At its core, Connected CRM is about pulling customer strategy throughout a company’s organization and infrastructure, operationally linking strategy with financial management and experience delivery platforms. Here is how we are conceptually illustrating this concept and a few thoughts on what the different layers mean.
Customer Strategy is the process of identifying target customers and planning experiences to optimize the value of customer interactions. Identifying customers starts with market segmentation along the lines of needs and value. In the past, needs based segmentations might have fallen short in terms of actionabilty, the ability to find segments in the market. Advances in market research techniques have enabled companies like Merkle to work around this pitfall and the result are segmentations (like MetLife’s own Life Insurance Segmentation) being built directly into Display, Search, TV, Print and Direct Mail purchasing platforms. These segmentations are powerful in this context because they combine both value (tells us who to target and how much to spend) and needs (what the product and customer experience should be).
One of the most critical elements of CCRM is the ability to understand which investments are generating results with target customers and then to rapidly adjust spending across execution platforms. Nailing this requires two competencies: the ability to accurately measure the impact of marketing programs and the ability to programmatically reallocate resources to the highest potential opportunities.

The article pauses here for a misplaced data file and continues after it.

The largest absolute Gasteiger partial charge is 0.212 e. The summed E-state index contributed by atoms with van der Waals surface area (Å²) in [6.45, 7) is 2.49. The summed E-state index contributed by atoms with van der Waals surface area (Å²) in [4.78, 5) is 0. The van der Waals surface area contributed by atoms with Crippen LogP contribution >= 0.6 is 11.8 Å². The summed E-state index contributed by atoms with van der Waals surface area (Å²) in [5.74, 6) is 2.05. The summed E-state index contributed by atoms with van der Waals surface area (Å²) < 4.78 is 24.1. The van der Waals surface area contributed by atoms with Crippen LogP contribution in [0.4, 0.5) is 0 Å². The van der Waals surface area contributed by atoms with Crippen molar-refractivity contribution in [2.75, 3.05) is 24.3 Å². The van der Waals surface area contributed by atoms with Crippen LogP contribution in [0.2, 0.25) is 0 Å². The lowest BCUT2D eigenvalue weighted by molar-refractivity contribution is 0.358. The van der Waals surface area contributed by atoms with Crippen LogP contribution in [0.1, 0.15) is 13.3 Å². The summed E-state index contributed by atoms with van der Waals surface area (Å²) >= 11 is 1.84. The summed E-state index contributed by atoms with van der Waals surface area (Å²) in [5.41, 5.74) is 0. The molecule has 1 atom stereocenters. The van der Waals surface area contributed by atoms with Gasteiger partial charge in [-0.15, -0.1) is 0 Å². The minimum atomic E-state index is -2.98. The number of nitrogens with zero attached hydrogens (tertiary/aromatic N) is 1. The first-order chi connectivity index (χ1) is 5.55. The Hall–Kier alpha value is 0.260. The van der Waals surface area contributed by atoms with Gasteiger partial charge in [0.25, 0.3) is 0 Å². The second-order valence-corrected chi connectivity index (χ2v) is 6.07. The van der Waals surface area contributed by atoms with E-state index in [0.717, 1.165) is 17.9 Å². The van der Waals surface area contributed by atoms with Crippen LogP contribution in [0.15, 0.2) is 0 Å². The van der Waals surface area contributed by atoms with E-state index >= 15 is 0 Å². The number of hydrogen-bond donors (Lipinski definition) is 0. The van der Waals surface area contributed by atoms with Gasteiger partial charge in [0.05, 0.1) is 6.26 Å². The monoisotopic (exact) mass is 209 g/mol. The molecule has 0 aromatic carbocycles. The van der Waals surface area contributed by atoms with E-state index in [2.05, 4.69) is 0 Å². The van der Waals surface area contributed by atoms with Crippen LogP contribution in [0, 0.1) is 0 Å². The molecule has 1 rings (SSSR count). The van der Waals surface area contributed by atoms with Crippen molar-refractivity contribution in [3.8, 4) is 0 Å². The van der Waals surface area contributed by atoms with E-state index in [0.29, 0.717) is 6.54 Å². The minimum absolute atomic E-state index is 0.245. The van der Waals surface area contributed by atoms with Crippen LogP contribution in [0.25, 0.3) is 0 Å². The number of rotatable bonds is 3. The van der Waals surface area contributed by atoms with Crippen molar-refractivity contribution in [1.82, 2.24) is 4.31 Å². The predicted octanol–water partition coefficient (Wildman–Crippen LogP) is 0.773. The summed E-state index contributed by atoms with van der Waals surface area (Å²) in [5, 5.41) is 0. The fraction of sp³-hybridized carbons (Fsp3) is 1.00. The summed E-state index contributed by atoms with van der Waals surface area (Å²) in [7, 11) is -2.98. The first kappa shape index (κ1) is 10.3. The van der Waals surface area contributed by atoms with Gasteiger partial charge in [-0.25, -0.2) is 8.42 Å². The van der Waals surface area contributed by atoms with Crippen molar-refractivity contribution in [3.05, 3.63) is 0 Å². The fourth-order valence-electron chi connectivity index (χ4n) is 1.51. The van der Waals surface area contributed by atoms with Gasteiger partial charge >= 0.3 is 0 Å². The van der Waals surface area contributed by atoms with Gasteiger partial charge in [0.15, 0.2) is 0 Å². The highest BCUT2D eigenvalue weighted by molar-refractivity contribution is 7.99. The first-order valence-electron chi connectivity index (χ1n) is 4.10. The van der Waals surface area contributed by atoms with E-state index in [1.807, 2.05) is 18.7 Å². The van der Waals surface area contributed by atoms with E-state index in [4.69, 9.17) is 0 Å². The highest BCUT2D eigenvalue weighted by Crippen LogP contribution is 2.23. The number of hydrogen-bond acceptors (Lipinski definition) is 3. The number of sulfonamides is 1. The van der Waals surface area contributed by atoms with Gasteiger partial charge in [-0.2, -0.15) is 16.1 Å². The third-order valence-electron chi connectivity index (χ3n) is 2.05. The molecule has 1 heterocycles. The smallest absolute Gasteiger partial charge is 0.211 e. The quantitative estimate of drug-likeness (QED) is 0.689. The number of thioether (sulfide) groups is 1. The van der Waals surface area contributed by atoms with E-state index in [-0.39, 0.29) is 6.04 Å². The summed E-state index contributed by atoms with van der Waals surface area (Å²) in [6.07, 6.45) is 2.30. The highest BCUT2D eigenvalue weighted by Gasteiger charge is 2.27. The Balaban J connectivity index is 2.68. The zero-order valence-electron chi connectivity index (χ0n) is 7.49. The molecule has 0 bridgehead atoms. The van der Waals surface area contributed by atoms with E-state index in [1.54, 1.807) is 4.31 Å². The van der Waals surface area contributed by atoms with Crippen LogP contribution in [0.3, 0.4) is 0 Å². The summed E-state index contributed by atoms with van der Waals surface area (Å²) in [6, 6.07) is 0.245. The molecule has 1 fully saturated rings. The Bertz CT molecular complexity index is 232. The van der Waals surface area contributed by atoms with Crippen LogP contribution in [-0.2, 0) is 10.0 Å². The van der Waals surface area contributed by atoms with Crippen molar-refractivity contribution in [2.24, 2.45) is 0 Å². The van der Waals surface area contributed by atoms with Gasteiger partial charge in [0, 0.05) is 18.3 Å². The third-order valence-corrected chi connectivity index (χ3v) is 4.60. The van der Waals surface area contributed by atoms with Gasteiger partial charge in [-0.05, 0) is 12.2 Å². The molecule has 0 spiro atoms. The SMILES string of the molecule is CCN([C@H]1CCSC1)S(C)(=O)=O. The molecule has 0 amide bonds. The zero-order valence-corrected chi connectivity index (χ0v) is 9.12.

Accurately measuring impact involves implementing technologies and processes to capture and link the entire stream of customer interactions as well as impression level data. Together these information flows provide for portfolio-level (top down or Media Mix) and customer-level (bottom up) views of marketing effectiveness. These two views are then reconciled and reported at media and customer segment levels. Results are fed into directly into budgeting and forecasting tools and provide direction to marketing execution teams. In most organizations implementing this approach will involve creation of new planning processes and, often, new roles.
The Experience Delivery component of CCRM involves targeted, segment-specific execution across distribution channel (agents, affinities, call center, etc) and media. At this point, segments definitions and value scores have been defined and propagated across the company’s infrastructure and organization. Budgets have been set and allocated to distribution and media channels. This in turn allows companies to push their value and segment definitions directly into external media buying platforms. Segments are bid against according to value and served tailored content that aligns with the customer need and company strategy. Prospect and customer segment scores are then fed into fulfillment channels (web, phone, agent, etc) which deliver consistent and segment-specific experiences. Finally, a closed loop is created when outcomes are fed back into the core CRM database and are pushed into attribution, forecasting and budgeting platforms. Reporting on this process is done by segment and distribution/media channel.
What do you think? Are you asking the ‘what’s next’ question? Have you tried to tackle any of these issues. I’d love to hear from you: firstname.lastname@example.org